This month, our report includes stories about the possible reduction in the number of refugees admitted to the U.S., access to legal aid for detainees, and the worrisome detainment of pregnant women in Immigration and Customs Enforcement facilities.
- Lowered Refugee Quota: With a deadline on the horizon, the Trump Administration is considering a reduction in refugee admissions to less than 50,000, the lowest since 1980 and less than half the Obama Administration’s 2016 recommended cap of 110,000. Such a shift in policy would have dire consequences for the growing number of refugees seeking to resettle in the U.S. and would mark the second time President Trump would exercise executive authority to reduce the flow of immigrants; the first was rescinding DACA in early September: https://www.nytimes.com/2017/09/12/us/politics/trump-refugee-quota.html?emc=edit_th_20170913&nl=todaysheadlines&nlid=68564230&_r=1.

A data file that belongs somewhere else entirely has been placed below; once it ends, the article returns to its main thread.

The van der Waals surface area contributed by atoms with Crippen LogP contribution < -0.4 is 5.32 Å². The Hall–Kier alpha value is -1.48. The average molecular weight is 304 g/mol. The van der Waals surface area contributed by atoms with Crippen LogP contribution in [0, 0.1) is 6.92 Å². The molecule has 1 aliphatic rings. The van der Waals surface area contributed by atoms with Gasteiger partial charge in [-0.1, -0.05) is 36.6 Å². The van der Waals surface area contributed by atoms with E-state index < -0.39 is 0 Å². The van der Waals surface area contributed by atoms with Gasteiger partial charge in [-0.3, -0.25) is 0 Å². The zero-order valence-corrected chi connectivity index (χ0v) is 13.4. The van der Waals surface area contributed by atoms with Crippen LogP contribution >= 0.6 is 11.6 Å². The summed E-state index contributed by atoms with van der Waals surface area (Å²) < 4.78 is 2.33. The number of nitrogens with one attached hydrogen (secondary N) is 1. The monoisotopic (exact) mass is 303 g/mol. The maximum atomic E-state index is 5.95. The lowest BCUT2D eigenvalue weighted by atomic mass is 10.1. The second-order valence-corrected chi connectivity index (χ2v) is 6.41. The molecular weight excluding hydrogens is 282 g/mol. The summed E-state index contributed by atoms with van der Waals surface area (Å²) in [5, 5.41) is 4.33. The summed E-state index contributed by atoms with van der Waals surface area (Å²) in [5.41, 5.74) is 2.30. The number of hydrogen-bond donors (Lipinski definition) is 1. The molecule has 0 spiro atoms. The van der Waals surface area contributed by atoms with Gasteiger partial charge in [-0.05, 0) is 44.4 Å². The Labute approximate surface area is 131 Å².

- Due Process for Detainees: Due process for detained migrants is a continuing concern, and for those in detention facilities far from major cities, finding government-provided legal aid—the only option for someone who can’t otherwise afford a lawyer—is a particular challenge. Moreover, distance, detention protocols, and other logistics make face-to-face meetings between client and attorney difficult to arrange. The result is that detainees in these remote locations are less likely to have legal representation and more likely to be deported: http://www.latimes.com/projects/la-na-access-to-counsel-deportation/.
- Pregnant Women in Detention: The American Civil Liberties Union and other advocacy groups have filed a complaint on behalf of 10 pregnant women who were detained by Immigration and Customs Enforcement, despite a 2016 memorandum ordering otherwise. Detention conditions are widely considered unsuitable for pregnant women and medical care inadequate—in fact, one of the women miscarried. The complaint will force an investigation by the Department of Homeland Security, and help to further attention to inhumane detention conditions and the need to treat pregnancy as a special circumstance: https://www.washingtonpost.com/national/health-science/feds-accused-of-improperly-detaining-pregnant-immigrants/2017/09/26/f60bacc4-a2f1-11e7-b573-8ec86cdfe1ed_story.html?utm_term=.300300a6a588.
Detainees at the U.S. Customs and Border Protection Nogales Placement Center in Arizona. Those in remote detention facilities have a harder time obtaining legal aid.
Photo by Roos D. Franklin-Pool/Getty Images.